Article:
I have a code snippet in Java:
int y = ++x * 5 / x-- + --x;
So my confusion was since x--(postfix) has higher precedence than ++x(prefix) operator so x-- should be executed first then ++x.But a book states otherwise.Am I right in my thinking?
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In the absence of any structures being indexed using these variables, which is where prefix and postfix operators really come into their own, I'd suggest that this is a largely academic exercise.
Speaking pragmatically; take control of the expression and add brackets to make the order explicit, if only to save your sanity. It also eliminates any possibility of confusion and/or portability issues (new compiler, [slightly] different operator precedence, nasty bug).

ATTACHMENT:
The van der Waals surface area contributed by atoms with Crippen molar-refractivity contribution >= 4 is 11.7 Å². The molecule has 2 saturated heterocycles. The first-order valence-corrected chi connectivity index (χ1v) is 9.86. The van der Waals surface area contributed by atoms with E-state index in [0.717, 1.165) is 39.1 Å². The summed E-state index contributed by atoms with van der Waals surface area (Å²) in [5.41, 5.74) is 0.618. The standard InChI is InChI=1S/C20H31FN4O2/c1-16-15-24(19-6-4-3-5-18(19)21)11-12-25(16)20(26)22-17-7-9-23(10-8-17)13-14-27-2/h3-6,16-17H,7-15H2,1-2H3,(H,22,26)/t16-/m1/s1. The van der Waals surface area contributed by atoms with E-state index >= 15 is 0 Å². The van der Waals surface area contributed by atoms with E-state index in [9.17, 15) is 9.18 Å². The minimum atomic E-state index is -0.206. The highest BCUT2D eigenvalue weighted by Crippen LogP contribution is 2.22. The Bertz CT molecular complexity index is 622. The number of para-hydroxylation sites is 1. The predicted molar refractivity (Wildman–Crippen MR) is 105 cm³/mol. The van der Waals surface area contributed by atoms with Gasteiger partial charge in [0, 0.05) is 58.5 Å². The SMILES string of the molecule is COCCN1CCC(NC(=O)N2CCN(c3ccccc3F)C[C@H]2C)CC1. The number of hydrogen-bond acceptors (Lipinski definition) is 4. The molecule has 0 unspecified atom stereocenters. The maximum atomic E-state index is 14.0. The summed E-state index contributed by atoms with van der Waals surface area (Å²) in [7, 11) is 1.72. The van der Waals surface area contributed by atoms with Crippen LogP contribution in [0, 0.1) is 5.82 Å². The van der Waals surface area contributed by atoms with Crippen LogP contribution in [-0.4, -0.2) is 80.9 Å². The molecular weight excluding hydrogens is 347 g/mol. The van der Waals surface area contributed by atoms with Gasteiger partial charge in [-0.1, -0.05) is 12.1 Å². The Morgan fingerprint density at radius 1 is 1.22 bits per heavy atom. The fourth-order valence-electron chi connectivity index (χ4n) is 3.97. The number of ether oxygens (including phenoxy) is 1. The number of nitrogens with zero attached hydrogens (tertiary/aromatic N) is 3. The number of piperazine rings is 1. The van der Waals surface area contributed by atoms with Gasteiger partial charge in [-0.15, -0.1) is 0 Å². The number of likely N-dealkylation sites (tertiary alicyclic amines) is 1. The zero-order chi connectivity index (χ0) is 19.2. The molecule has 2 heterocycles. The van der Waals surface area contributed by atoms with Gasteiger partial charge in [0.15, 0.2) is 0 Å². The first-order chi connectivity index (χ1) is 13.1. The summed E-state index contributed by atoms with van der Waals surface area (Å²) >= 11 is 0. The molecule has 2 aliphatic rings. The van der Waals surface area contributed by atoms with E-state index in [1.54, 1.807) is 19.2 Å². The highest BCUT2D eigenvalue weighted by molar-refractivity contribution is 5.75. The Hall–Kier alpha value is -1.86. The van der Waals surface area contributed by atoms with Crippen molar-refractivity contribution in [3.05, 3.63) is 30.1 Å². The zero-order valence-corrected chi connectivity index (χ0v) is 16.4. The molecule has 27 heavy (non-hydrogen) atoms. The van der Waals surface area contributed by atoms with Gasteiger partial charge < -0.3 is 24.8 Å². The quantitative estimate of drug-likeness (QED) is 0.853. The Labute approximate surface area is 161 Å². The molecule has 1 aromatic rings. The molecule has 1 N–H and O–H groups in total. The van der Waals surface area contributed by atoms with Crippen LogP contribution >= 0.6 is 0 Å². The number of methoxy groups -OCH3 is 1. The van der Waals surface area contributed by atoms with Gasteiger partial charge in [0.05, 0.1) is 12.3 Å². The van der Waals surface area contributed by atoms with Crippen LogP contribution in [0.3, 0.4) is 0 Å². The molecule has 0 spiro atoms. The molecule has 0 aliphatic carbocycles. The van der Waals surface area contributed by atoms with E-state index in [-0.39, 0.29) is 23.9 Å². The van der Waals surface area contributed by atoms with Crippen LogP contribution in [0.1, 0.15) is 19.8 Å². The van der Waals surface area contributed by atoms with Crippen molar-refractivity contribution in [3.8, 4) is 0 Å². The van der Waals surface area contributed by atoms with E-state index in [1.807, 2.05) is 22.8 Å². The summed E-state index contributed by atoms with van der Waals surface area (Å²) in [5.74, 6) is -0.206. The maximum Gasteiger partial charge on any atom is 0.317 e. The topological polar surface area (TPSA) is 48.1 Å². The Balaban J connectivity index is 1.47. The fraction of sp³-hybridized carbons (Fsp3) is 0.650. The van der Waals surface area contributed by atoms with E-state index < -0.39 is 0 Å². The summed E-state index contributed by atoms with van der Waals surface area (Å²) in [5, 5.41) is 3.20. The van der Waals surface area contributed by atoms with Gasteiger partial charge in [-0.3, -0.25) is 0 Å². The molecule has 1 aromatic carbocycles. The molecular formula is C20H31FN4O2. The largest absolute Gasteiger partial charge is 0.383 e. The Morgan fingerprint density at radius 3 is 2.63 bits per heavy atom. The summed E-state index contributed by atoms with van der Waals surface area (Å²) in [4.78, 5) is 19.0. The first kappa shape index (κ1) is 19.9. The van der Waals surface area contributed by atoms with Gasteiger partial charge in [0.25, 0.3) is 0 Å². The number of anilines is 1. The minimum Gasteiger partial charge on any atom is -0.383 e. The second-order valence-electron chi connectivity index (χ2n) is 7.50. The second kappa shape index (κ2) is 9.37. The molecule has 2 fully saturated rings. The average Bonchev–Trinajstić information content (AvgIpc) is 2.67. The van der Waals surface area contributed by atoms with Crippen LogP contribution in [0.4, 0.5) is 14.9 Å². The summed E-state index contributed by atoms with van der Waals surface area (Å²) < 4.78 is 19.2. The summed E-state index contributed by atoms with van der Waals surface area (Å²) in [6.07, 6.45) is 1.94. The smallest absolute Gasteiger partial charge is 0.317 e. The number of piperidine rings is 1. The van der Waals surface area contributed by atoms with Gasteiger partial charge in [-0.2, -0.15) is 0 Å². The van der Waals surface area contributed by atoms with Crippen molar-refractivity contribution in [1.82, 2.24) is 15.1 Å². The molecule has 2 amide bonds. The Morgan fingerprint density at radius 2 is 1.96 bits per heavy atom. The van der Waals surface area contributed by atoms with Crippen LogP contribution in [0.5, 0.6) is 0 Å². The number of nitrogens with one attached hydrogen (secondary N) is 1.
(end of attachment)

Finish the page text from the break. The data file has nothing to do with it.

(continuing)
Precedence determines which calculations will happen. Evaluation is done left to right among things that could occur "at the same time" in Java.
It is equivalent to the following
int t1 = ++x; int t2 = x--; int t3 = --x; int y = t1 * 5 / t2 + t3;
If you have to care about either of those things, you've got bad code. Change it so that the reader doesn't have to consult their rulebook to know what is happening.